I’ve got a new post up on the HubSpot Inbound Marketing Blog titled “What Did Jane Austen Know About Social Media?” and I’ve been thinking ever since it went up about the role of manners, and first impressions, both online and off, and how they affect our perceptions of people and brands.
One of the most common admonitions I make to newcomers to the social media space is to Listen First; don’t go barging in to a new account on Twitter or Facebook or even a blog without first spending some serious time listening to the people who are already there, observing their peculiar customs, and internalizing some of their mannerisms.
Did you ever study abroad?
The obvious metaphor is that of visiting a foreign country, especially one in which you are planning to stay for many months, building friendships and establishing ties that will last.
But I believe we do the very same thing — or should — when we start a new job, or enroll at a new school. Hang back a little bit, see who’s who, what’s what, learn something about groups and group behavior in our new setting, where the lines of power truly lie, and who lies inside or outside of those magic circles.
Of course, what you DO with this intelligence is also a mark of character. Do you immediately seek to ally yourself with the popular, the pretty, and the powerful? Or do you seek to build ties among the marginalized, seek out true allies in many, smaller groups of friends with little political sway, and begin to learn how your talents, your skills, can help them?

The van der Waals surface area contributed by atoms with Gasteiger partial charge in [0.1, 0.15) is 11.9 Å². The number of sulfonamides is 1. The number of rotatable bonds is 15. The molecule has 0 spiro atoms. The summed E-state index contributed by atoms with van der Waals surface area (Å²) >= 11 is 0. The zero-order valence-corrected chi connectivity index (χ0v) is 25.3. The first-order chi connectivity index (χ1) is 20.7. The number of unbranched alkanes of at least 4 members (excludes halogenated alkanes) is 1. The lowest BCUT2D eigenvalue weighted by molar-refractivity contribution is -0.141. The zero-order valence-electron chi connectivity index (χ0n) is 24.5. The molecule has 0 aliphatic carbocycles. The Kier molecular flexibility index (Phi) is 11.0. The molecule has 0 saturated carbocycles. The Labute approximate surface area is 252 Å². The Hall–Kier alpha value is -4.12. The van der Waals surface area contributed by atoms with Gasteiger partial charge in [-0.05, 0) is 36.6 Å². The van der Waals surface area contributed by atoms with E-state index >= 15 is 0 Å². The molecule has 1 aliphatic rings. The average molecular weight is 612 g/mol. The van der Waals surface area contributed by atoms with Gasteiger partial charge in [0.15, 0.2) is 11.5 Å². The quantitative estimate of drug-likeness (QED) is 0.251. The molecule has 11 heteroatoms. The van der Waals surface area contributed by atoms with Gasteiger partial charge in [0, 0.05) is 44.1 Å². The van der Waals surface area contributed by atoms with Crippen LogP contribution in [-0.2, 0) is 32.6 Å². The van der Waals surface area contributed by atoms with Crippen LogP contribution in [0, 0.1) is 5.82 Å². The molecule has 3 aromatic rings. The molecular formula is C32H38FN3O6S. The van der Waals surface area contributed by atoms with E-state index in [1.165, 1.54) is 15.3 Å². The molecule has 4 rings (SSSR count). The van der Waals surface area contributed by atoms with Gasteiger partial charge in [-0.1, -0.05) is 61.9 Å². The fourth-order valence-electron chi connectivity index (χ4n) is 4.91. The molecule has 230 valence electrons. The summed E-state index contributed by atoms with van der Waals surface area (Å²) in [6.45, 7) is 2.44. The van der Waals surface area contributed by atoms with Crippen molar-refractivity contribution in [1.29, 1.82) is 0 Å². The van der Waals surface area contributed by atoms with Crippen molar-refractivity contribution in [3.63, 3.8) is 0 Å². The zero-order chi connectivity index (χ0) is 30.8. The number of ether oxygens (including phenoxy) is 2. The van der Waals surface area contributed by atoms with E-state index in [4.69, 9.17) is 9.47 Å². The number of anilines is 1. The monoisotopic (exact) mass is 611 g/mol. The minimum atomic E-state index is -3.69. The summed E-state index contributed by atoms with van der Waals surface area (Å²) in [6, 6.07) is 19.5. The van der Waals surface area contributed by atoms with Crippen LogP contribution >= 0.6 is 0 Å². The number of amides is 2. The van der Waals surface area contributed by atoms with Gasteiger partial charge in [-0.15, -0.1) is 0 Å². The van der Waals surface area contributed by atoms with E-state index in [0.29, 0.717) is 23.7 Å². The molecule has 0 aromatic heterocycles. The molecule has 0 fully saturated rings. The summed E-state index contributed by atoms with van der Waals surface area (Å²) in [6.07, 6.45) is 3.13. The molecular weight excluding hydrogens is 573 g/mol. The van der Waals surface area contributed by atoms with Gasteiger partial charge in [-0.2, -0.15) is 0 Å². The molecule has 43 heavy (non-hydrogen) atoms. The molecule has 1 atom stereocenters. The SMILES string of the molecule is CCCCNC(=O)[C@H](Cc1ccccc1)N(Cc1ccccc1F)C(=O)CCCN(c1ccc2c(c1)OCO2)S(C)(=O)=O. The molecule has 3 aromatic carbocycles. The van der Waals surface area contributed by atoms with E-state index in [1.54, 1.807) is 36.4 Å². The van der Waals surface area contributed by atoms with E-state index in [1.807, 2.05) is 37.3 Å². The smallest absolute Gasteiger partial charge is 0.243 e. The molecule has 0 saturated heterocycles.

In short, do you behave as if you’re in it for you, or you’re in it for them?
If you’re a business, or (especially) an individual entering the online world and trying to establish your presence, your brand, your reputation, and you pursue the first option, seeking out only the powerful and popular, then you run the risk of establishing your name as one who is only in this for themselves.
A fortune hunter, as it were.
But if, instead, you pursue the second option, and seek out the marginalized, the confused, the softer voices among the din, with whom you might share a passion and a goal, and try to help them, to bring them along with you as you rise, well, then you might just establish a reputation as one who is in it for others.
If you’re a business, wouldn’t you prefer to be seen as being in it for your customers and for the larger community?
This is part of what I was getting at in my HubSpot post. Focus on other people, be courteous, be helpful, be kind.
Tuck those elbows in, for a change, and stick out your hands instead, and see what happens.